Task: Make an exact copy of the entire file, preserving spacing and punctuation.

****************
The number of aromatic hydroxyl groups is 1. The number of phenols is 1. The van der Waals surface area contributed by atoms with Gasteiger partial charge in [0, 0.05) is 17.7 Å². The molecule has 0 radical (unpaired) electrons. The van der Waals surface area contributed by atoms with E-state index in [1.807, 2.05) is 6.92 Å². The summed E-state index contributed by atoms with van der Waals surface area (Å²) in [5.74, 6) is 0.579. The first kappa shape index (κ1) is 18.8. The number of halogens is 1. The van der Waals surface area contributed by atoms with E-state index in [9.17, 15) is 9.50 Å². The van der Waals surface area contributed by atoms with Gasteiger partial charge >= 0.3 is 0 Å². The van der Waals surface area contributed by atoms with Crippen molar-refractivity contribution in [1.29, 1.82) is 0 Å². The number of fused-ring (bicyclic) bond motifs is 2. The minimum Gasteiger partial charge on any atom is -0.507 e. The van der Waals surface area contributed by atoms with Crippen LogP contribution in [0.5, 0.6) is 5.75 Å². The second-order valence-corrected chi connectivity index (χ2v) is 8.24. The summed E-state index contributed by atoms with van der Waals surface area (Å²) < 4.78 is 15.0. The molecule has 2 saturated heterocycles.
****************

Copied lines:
The number of aromatic hydroxyl groups is 1. The number of phenols is 1. The van der Waals surface area contributed by atoms with Gasteiger partial charge in [0, 0.05) is 17.7 Å². The molecule has 0 radical (unpaired) electrons. The van der Waals surface area contributed by atoms with E-state index in [1.807, 2.05) is 6.92 Å². The summed E-state index contributed by atoms with van der Waals surface area (Å²) in [5.74, 6) is 0.579. The first kappa shape index (κ1) is 18.8. The number of halogens is 1. The van der Waals surface area contributed by atoms with E-state index in [9.17, 15) is 9.50 Å². The van der Waals surface area contributed by atoms with Gasteiger partial charge >= 0.3 is 0 Å². The van der Waals surface area contributed by atoms with Crippen molar-refractivity contribution in [1.29, 1.82) is 0 Å². The number of fused-ring (bicyclic) bond motifs is 2. The minimum Gasteiger partial charge on any atom is -0.507 e. The van der Waals surface area contributed by atoms with Crippen LogP contribution in [0.5, 0.6) is 5.75 Å². The second-order valence-corrected chi connectivity index (χ2v) is 8.24. The summed E-state index contributed by atoms with van der Waals surface area (Å²) < 4.78 is 15.0. The molecule has 2 saturated heterocycles.